At first glance, the soccer field at Moses Brown School contains little more than open space, two goals and a few stray balls. But underneath the field at the intersection of Hope and Lloyd Streets lies the ruins of a house dating back to 1884. Demolished in 1939, the house once belonged to the Sack family, longtime Providence residents. The ruins now serve as the dig site for the students of ARCH 1900: “Archaeology of College Hill.”
In this unique course, which was originally offered in 2006, students get the chance to conduct an archaeological dig without having to fly to a remote site or pay for travel expenses, said Alex Marko GS, who teaches the class. Most people get their first hands-on experience with archaeology in a field school on a one- to two-month assignment, but this class makes the field more accessible, Marko added. With hands-on experience, the course hopes to teach archaeological techniques and give students a better understanding of the history of the University’s surroundings, he said. “We want to use objects and context to try to understand people,” he added.
After digging for several weeks during the first half of the course, students learn how to analyze archaeological artifacts in the lab. Over the years, students have explored several spots close to the classroom, including the Quiet Green and the First Baptist Church of America.
Four years ago, students combed through housing records at the Rhode Island Historical Society and found evidence that the soccer fields at Moses Brown contained much more than what immediately met the eye. Multiple documents provided evidence that the site contained the ruins of the Sack family house, so the group began digging. After four years of work at the site, the exact locations of this year’s dig are new. Previous digs from past students indicated that the chosen spots held remains of the house’s foundation and possibly more. Students first marked off the area, then carefully peeled back decades of dirt class after class.
After digging for several weeks this fall, students have uncovered extensive remains at the site. Hours of digging, scraping and sifting through dirt have revealed significant portions of the house’s foundation, decorative tiles and dozens of nails that once held the home in place. In a flashy surprise, Yale Friend ’19, a student in the course this year, uncovered an inscribed ring at the site. Though the class has been unable to determine the ring’s origins, they are beginning to run lab experiments to unlock its mysteries. While they wait to analyze it in the lab, class members speculate that the object is either a class ring or commemorative of a special occasion.
The digs have been conducted almost entirely by the students in Marko’s course, but the group invited sixth grade students from Moses Brown to visit the site as part of an effort to engage the students studying only a few hundred yards away. The course supports community interaction and participation in many other ways as well. Students are encouraged to have a final project that is “outward-facing” and makes the findings accessible — such as a presentation at a local school or conference, Marko said. A community dig day in October also helped bring local residents to the site to uncover artifacts for themselves. The class will present some of its findings in February alongside another archaeology class, ARCH 0317: “Heritage in the Metropolis: Remembering and Preserving the Urban Past,” as part of Providence’s Year of the City, which highlights the centuries of rich Providence history.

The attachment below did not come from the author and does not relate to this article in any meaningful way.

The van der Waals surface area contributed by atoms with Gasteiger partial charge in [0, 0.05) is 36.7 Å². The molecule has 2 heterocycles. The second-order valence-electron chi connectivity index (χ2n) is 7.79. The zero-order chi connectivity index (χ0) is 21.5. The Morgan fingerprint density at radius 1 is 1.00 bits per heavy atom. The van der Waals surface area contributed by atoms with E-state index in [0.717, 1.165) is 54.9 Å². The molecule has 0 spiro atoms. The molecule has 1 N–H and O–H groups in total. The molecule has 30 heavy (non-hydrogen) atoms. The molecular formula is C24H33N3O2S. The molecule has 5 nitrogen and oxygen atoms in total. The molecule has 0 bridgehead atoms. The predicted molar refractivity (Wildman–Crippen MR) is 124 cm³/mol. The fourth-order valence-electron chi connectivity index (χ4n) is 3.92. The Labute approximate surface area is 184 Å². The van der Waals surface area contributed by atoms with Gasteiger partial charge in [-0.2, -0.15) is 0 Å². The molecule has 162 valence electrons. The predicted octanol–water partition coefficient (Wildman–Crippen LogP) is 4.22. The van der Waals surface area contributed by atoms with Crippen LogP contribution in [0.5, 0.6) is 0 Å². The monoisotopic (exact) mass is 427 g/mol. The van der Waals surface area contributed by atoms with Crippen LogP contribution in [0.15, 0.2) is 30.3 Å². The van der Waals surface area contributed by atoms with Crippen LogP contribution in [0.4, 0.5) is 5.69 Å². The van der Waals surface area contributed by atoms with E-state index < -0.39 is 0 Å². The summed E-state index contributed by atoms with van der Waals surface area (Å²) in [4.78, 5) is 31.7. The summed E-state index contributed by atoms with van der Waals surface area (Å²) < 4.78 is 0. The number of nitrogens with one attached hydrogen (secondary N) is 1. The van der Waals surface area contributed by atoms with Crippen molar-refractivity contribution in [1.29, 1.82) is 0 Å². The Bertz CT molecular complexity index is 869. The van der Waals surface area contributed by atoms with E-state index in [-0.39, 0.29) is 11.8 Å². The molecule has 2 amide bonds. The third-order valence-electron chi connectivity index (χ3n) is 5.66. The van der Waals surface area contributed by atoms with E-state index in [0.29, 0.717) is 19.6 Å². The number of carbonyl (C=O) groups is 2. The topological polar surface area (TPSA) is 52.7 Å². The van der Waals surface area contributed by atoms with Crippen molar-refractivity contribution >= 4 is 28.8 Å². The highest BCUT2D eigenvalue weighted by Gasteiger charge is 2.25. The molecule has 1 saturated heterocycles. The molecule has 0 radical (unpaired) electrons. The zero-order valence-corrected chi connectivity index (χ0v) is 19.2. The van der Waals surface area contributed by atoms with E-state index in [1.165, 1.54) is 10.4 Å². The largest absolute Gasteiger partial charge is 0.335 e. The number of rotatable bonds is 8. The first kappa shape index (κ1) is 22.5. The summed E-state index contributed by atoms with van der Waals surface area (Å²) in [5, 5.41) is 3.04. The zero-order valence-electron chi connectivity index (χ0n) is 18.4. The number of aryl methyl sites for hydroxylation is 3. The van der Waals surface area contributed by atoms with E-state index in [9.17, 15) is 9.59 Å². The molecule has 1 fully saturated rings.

Many of the course’s 13 students had little or no previous experience in archaeology prior to enrollment, Marko said. They came from diverse academic backgrounds but all wanted to learn about archaeology in a hands-on way, he added.
Friend said that he was particularly excited about the opportunity to take a class that would let him get outside for a few hours during the week. “I love being outside, I love working with my hands and this gives me a break from normal lab work,” he said.
Sasha Pinto ’21 enjoys learning about what an archaeologist does to uncover artifacts. “I had no concept of what an archaeologist did,” she said. “It gives you an appreciation for what’s underneath you everyday.”
The class also lets students learn about history from perspectives that are not always covered in textbooks, especially those that are typically minimized in historical narratives such as women and people of color, said Rachel Gold ’19, a former Herald senior staff writer. “We can fill in a lot of gaps in the textual record,” she described. “Other than the fun of digging up the dirt, there’s a potential to learn about what the artifacts are saying together with what the texture of the dirt is saying,” she added.